Did Cheney and Rumsfeld pull the Italian strings in Billygate and the Bulgarian Connection? No one is telling. What we know is that stationary stolen from the Niger embassy was used for a forgery and ultimately combined with other papers that were already in Italian secret service archives. A codebook and a dossier with a mixture of fake and genuine documents were delivered to Blair. Among the fakes, embassy stationery was used to forge a two-page memo purportedly sent to the president of Niger concerning the sale of 500 tons of pure uranium per year to Iraq.

The forged documents were full of errors. A letter dated October 10, 2000, was signed by Minister of Foreign Affairs Allele Elhadj Habibou — even though he had been out of office for more than a decade. Its September 28 postmark indicated that somehow the letter had been received nearly two weeks before it was sent. In another letter, President Tandja Mamadou’s signature appeared to be phony. The accord signed by him referred to the Niger constitution of May 12, 1965, when a new constitution had been enacted in 1999. One of the letters was dated July 30, 1999, but referred to agreements that were not made until a year later. Finally, the agreement called for the 500 tons of uranium to be transferred from one ship to another in international waters—a spectacularly difficult feat.

* * *
Over the next two years, the Niger documents and reports based on them made at least three journeys to the C.I.A. They also found their way to the U.S. Embassy in Rome, to the White House, to British intelligence, to French intelligence, and to Elisabetta Burba, a journalist at Panorama, the Milan-based newsmagazine. Each of these recipients in turn shared the documents or their contents with others, in effect creating an echo chamber that gave the illusion that several independent sources had corroborated an Iraq-Niger uranium deal.

A story by Seymour Hersh for The New Yorker suggested that retired and embittered C.I.A. operatives had intentionally put together a lousy forgery in hopes of embarrassing Cheney’s hawkish followers. If that was true it backfired. Never underestimate the gullibility of the press.

First Case in point: the fake National Guard documents that cost Dan Rather and Mary Mapes their jobs at CBS News.

Second Case in point: Russian hackers stole my election.

Another point we observe as we follow this thread was how language is used to frame subject. The “mushroom-cloud” and “smoking gun” visuals were so visceral they were repeated by Bush, Cheney and Rumsfeld and became standard NeoCon talking points in the run-up to the Second Gulf War.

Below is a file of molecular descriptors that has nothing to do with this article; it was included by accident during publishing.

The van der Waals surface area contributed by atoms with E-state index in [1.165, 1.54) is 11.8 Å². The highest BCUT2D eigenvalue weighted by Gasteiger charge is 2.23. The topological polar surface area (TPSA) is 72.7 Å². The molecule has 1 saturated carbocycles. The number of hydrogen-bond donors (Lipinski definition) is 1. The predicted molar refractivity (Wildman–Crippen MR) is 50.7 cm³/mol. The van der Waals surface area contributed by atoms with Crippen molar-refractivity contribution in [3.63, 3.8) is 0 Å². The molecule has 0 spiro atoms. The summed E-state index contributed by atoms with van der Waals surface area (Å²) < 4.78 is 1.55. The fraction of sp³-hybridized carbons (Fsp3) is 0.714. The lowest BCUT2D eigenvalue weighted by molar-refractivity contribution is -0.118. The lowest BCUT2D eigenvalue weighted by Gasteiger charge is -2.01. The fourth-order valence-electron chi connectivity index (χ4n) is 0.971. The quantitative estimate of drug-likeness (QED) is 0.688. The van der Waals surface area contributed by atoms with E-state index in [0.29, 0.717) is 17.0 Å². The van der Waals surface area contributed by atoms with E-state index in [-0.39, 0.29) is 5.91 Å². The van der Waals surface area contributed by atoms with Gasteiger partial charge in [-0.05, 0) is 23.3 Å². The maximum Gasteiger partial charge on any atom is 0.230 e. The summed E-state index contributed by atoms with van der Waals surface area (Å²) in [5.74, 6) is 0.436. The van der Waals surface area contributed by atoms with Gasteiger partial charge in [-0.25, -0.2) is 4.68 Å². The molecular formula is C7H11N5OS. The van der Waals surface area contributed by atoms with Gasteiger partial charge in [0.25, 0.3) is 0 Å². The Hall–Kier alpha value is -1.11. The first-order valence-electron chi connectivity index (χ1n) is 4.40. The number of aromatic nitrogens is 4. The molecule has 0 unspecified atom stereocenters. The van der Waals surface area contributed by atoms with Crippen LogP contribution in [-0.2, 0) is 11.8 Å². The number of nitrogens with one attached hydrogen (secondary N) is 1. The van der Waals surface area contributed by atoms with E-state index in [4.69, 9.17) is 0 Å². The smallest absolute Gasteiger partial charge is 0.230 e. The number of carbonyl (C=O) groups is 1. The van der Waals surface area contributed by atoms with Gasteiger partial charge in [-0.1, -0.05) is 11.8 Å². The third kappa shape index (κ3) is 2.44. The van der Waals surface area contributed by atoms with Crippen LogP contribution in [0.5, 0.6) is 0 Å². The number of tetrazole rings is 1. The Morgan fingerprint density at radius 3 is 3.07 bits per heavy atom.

When RT says that President Obama leaves behind a “vast, unaccountable permanent warfare state,” or that levels of economic inequality in the West are “obscene,” or that Trump “terrifies European leaders,” it’s worth asking if it might be Russian disinformation. But it’s also worth asking if it might be true. Distrust but verify.
***
With the power to persecute and prosecute journalists, the American government is a dangerous media critic. Judging by the report on RT, it’s also a lousy one.
— Stephen Bates, Lawfare

The Russian hacking story gets reframed to appeal to different echo chambers. For the left wing it assuages the cognitive dissonance that comes when you try to wrap your mind around President… Donald… Trump. Never mind that what is said to have bent the election at the 11th hour was the content of the Podesta emails, not their source. For the right, it’s a chance to blame Obama for the “Cyber Gap” and the anticipation of another wondrous pot of gold at the end of a forthcoming defense authorization rainbow. Of course, neither side questions the veracity of electronic voting machines.

Next week we will look at how the same genetic program that allows us to swallow a yarn like the Russian hacker tale keeps us from doing the right thing about climate change. Later, we will learn how to turn that gene off. In the meantime, the best antidote to fake news is to take yours from as broad a spectrum of opinions as you can find and make your own judgment.

6 comments:

Robert Gillett said...

Albert,

We aren't as far apart on this issue as I feared. I do think your concerns over the NDAA counter-propaganda initiative are exaggerated. It seems like a prudent step. http://www.portman.senate.gov/public/index.cfm/press-releases?ID=3765A225-B773-4F57-B21A-A265F4B5692C

Albert Bates said...

Robert we may have to agree to disagree on this. From where I sit one person's prudence is another person's pork.

"The legislation establishes a fund to help train local journalists and provide grants and contracts to NGOs, civil society organizations, think tanks, private sector companies, media organizations, and other experts outside the U.S. government with experience in identifying and analyzing the latest trends in foreign government disinformation techniques."